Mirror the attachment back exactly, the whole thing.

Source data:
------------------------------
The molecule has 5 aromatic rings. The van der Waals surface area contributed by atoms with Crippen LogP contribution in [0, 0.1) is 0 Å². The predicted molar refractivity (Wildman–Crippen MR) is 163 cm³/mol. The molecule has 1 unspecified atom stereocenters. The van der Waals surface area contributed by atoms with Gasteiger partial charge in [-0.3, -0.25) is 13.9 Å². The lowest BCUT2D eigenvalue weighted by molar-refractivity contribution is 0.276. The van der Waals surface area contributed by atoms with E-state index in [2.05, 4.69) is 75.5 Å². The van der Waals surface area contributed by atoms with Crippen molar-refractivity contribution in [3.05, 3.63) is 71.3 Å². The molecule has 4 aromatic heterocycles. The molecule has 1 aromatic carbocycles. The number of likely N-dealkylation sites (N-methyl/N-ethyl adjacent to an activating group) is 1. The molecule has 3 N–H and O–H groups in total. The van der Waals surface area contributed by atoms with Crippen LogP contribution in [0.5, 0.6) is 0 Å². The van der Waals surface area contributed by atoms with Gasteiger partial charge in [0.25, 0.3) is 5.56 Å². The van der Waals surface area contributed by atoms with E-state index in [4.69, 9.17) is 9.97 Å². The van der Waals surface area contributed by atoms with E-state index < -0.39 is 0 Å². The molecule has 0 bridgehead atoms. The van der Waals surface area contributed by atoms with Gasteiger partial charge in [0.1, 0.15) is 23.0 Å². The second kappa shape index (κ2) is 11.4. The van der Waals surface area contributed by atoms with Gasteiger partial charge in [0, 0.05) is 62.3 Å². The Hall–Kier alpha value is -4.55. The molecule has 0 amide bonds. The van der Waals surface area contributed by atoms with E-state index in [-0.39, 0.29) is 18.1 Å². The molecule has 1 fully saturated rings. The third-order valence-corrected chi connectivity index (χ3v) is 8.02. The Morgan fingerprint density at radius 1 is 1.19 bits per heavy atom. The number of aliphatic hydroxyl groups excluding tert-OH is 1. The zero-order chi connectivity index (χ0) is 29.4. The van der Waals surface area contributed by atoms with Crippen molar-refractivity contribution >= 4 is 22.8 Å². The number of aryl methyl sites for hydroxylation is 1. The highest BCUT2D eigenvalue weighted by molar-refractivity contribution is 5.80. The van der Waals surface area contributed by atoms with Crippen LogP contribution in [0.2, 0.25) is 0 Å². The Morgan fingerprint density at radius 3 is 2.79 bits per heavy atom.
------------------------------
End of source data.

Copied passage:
The molecule has 5 aromatic rings. The van der Waals surface area contributed by atoms with Crippen LogP contribution in [0, 0.1) is 0 Å². The predicted molar refractivity (Wildman–Crippen MR) is 163 cm³/mol. The molecule has 1 unspecified atom stereocenters. The van der Waals surface area contributed by atoms with Gasteiger partial charge in [-0.3, -0.25) is 13.9 Å². The lowest BCUT2D eigenvalue weighted by molar-refractivity contribution is 0.276. The van der Waals surface area contributed by atoms with E-state index in [2.05, 4.69) is 75.5 Å². The van der Waals surface area contributed by atoms with Crippen molar-refractivity contribution in [3.05, 3.63) is 71.3 Å². The molecule has 4 aromatic heterocycles. The molecule has 1 aromatic carbocycles. The number of likely N-dealkylation sites (N-methyl/N-ethyl adjacent to an activating group) is 1. The molecule has 3 N–H and O–H groups in total. The van der Waals surface area contributed by atoms with Crippen LogP contribution in [0.5, 0.6) is 0 Å². The van der Waals surface area contributed by atoms with Gasteiger partial charge in [0.25, 0.3) is 5.56 Å². The van der Waals surface area contributed by atoms with E-state index in [4.69, 9.17) is 9.97 Å². The van der Waals surface area contributed by atoms with E-state index < -0.39 is 0 Å². The molecule has 0 bridgehead atoms. The van der Waals surface area contributed by atoms with Gasteiger partial charge in [0.1, 0.15) is 23.0 Å². The second kappa shape index (κ2) is 11.4. The van der Waals surface area contributed by atoms with Gasteiger partial charge in [0, 0.05) is 62.3 Å². The Hall–Kier alpha value is -4.55. The molecule has 0 amide bonds. The van der Waals surface area contributed by atoms with E-state index in [-0.39, 0.29) is 18.1 Å². The molecule has 1 fully saturated rings. The third-order valence-corrected chi connectivity index (χ3v) is 8.02. The Morgan fingerprint density at radius 1 is 1.19 bits per heavy atom. The number of aliphatic hydroxyl groups excluding tert-OH is 1. The zero-order chi connectivity index (χ0) is 29.4. The van der Waals surface area contributed by atoms with Crippen molar-refractivity contribution >= 4 is 22.8 Å². The number of aryl methyl sites for hydroxylation is 1. The highest BCUT2D eigenvalue weighted by molar-refractivity contribution is 5.80. The van der Waals surface area contributed by atoms with Crippen LogP contribution in [0.2, 0.25) is 0 Å². The Morgan fingerprint density at radius 3 is 2.79 bits per heavy atom.